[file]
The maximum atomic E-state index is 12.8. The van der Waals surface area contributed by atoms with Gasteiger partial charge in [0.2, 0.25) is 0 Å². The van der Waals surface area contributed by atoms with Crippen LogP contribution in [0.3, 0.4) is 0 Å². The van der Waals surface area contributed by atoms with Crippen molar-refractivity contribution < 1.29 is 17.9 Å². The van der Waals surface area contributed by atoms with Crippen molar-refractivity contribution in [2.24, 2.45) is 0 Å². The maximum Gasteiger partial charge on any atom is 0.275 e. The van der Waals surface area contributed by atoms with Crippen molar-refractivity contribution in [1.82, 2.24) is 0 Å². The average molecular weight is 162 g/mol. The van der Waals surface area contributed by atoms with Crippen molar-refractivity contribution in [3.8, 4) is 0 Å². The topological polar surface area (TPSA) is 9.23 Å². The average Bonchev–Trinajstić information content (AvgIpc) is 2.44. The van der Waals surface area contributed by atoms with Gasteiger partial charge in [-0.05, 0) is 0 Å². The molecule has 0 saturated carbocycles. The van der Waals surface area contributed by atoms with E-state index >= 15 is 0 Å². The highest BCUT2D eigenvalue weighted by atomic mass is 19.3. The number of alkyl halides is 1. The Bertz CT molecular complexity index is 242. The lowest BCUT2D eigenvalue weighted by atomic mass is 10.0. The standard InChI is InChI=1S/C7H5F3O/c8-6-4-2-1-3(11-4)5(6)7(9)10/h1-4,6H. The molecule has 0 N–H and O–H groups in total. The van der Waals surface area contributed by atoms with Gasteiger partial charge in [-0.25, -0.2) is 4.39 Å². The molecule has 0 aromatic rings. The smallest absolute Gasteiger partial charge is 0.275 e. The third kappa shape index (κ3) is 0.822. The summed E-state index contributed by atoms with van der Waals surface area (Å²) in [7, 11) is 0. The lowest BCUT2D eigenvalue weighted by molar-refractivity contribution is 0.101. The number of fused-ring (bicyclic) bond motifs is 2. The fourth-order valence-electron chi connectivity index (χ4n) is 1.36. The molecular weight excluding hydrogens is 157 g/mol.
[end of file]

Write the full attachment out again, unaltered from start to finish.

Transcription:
The maximum atomic E-state index is 12.8. The van der Waals surface area contributed by atoms with Gasteiger partial charge in [0.2, 0.25) is 0 Å². The van der Waals surface area contributed by atoms with Crippen LogP contribution in [0.3, 0.4) is 0 Å². The van der Waals surface area contributed by atoms with Crippen molar-refractivity contribution < 1.29 is 17.9 Å². The van der Waals surface area contributed by atoms with Crippen molar-refractivity contribution in [2.24, 2.45) is 0 Å². The maximum Gasteiger partial charge on any atom is 0.275 e. The van der Waals surface area contributed by atoms with Crippen molar-refractivity contribution in [1.82, 2.24) is 0 Å². The average molecular weight is 162 g/mol. The van der Waals surface area contributed by atoms with Crippen molar-refractivity contribution in [3.8, 4) is 0 Å². The topological polar surface area (TPSA) is 9.23 Å². The average Bonchev–Trinajstić information content (AvgIpc) is 2.44. The van der Waals surface area contributed by atoms with Gasteiger partial charge in [-0.05, 0) is 0 Å². The molecule has 0 saturated carbocycles. The van der Waals surface area contributed by atoms with E-state index >= 15 is 0 Å². The highest BCUT2D eigenvalue weighted by atomic mass is 19.3. The number of alkyl halides is 1. The Bertz CT molecular complexity index is 242. The lowest BCUT2D eigenvalue weighted by atomic mass is 10.0. The standard InChI is InChI=1S/C7H5F3O/c8-6-4-2-1-3(11-4)5(6)7(9)10/h1-4,6H. The molecule has 0 N–H and O–H groups in total. The van der Waals surface area contributed by atoms with Gasteiger partial charge in [-0.25, -0.2) is 4.39 Å². The molecule has 0 aromatic rings. The smallest absolute Gasteiger partial charge is 0.275 e. The third kappa shape index (κ3) is 0.822. The summed E-state index contributed by atoms with van der Waals surface area (Å²) in [7, 11) is 0. The lowest BCUT2D eigenvalue weighted by molar-refractivity contribution is 0.101. The number of fused-ring (bicyclic) bond motifs is 2. The fourth-order valence-electron chi connectivity index (χ4n) is 1.36. The molecular weight excluding hydrogens is 157 g/mol.